Clay properties of different periods

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steanze
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Fri Mar 16, 2018 12:29 pm

Shine Magical wrote:
Fri Mar 16, 2018 11:51 am
I’ve been using a duan ni for shou for a while, and it has gotten quite dark since then. It’s a medium brown now. I almost never poured tea over the pot.

I want to reset it to use it for young sheng. If I boil the pot to reset it, will most of the brown color go away? I feel like it’s there to stay given how staining shou can be.

Maybe it will also taint the flavor of sheng.
Put a bit of baking soda in the pot, a teaspoon of water, and use a paper towel to scrub the inside with the baking soda+water paste :)
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tealifehk
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Fri Mar 16, 2018 1:38 pm

Bok wrote:
Fri Mar 16, 2018 8:39 am
tealifehk wrote:
Fri Mar 16, 2018 8:30 am
I think it's heat retention, wall thickness and porosity. Duanni is known to be porous. I have pots in the same 80s zini clay and the thicker one mutes much more than the thinner ones! Similar firing level and all.
I agree and have noticed the same thing over the whole range of my teapots, from various Yixing to Wood fired Taiwanese pots, outside only glazed and even porcelain:

Wall thickness is what seems to influence more than the other factors - After seasoning and raising the pot.
My best pots are the thinnest, no matter the material.
I like some muting for dank pu and the roastiest oolongs!
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Brent D
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Fri Mar 16, 2018 3:22 pm

So what are the more desirable years for f1 Zini? Would a green label Nei Zi Wai Hong have generally superior characteristics to a white label Zini?
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steanze
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Fri Mar 16, 2018 5:11 pm

Brent D wrote:
Fri Mar 16, 2018 3:22 pm
So what are the more desirable years for f1 Zini? Would a green label Nei Zi Wai Hong have generally superior characteristics to a white label Zini?
These are both on the low end of F1 zinis. 70s qsn is decidedly better than both. But the best zinis in F1 are jia zini and ben zini of the 60s, too bad a pot of those can cost over $1000 when you source directly from Asia... western facing sellers never offer those.

... then, there's ROC and late Qing :)
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Demea
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Fri Mar 16, 2018 5:24 pm

steanze wrote:
Fri Mar 16, 2018 5:11 pm
70s qsn is decidedly better than both.
You mean something like this?

http://2088taiwan.com//index.php?route= ... duct_id=73
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steanze
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Fri Mar 16, 2018 8:00 pm

Demea wrote:
Fri Mar 16, 2018 5:24 pm
You mean something like this?

http://2088taiwan.com//index.php?route= ... duct_id=73
yes like that
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Brent D
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Sat Mar 17, 2018 5:08 pm

From reading all this here, it seems like there is no reason to buy any pot made after 1977
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steanze
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Sat Mar 17, 2018 5:15 pm

Brent D wrote:
Sat Mar 17, 2018 5:08 pm
From reading all this here, it seems like there is no reason to buy any pot made after 1977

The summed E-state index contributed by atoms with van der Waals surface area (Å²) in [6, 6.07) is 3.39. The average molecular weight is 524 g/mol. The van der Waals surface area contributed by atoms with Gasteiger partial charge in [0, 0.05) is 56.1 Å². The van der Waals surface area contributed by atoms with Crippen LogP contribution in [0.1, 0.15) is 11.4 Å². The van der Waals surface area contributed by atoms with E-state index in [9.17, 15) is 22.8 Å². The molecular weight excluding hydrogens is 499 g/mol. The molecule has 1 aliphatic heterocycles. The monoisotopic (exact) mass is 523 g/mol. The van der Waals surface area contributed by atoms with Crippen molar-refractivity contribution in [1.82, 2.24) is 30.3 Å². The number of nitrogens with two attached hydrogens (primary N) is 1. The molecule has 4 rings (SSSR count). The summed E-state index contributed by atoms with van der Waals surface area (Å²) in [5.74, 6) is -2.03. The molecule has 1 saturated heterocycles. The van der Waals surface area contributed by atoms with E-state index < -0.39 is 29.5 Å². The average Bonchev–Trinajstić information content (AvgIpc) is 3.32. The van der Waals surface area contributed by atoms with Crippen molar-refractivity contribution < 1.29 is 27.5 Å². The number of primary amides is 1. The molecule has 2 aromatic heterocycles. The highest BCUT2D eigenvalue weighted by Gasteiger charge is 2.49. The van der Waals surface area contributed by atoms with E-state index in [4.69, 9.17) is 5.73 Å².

No, the F1 zini pots after 1977 are good, much better than modern pots and often reasonable for the price. However I'd pick a heixingtu or some other zini rather than the neizi or the 1990s ones. The green label early 80s or the square label ones are often pretty good.

Hongni instead is much better before 1977, but also much more expensive. So in that case it depends on your budget. But yes, if you can get one, a pre-1977 is totally different from post in terms of hongni.
Chadrinkincat
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Sat Mar 17, 2018 5:35 pm

Brent D wrote:
Sat Mar 17, 2018 5:08 pm
From reading all this here, it seems like there is no reason to buy any pot made after 1977
There are plenty of decent pots made during green label and even Fang yuan pai periods. They're less collectible than pre-77 pots but still good for tea making. Also it's a good idea to have a couple cheaper pots for daily casual drinking so you don't have to risk breaking a $500 pot every morning.
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tingjunkie
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Thu Jun 14, 2018 5:40 am

Personally, I don't subscribe to a rule about older clay always being better, but there are some considerations people have not mentioned yet. I may have my time periods or years off, so please correct me if I'm mistaken:

1) Clay Processing: Prior to ROC period most clay was crushed and processed by hand. The Yixing ores were crushed by hand, or in a grinding mill powered by livestock. This contributed to a certain level of clay particle size and porosity. After ROC, it was more common for the ore to be crushed by machine, and lead to a different level of porosity. I also believe that once clay blocks were made from the ore, in the past they were aged for longer than in Factory times. Generally speaking, the longer a clay is aged or "fermented" the better for the teapot. The Factories were trying to crank out lots of Yixing wares, and aging the clay for decades was not in their plan. Finally, when clay is worked entirely by hand, and teapots are entirely hand built by beating slabs of clay in to shape, you're going to end up with a different porosity level than when pots are half hand made or completely mold made. People talk about how beating the clay by hand creates a smooth outer "skin" to the clay, and achieves a double layer, each with its own porosity.

2) Firing: Prior to the 1960's, wood-fired dragon kilns were the typical way to fire Yixing pots. After 1960's the Factories switched to using coal and gas powered down-draft and tunnel kilns instead. Later on past F1 days, even electric kilns were used more frequently, changing the characteristics of the teapots yet again. Of course these very different kilns will have different effects on how the teapots come out and perform.

3) Clay Masters: Back in the old days, Yixing had master potters, master calligraphers, AND clay masters. The latter were folks who only processed clay, and were often not potters themselves. I get the impression that a lot of their specialized knowledge has been lost over the years.

I'm not trying to imply fully hand made pots will always outperform half-hand made pots, or that dragon kiln pots are always superior to downdraft kiln pots, but there's definitely something to be said for Yixing's magical reputation being formed well before the advent of the modern processes invented in the later half of the 20th Century. I think there's also something to be said for people who are passionate about anything to romanticize the past and declare that things just aren't like they used to be, whether that's true or not.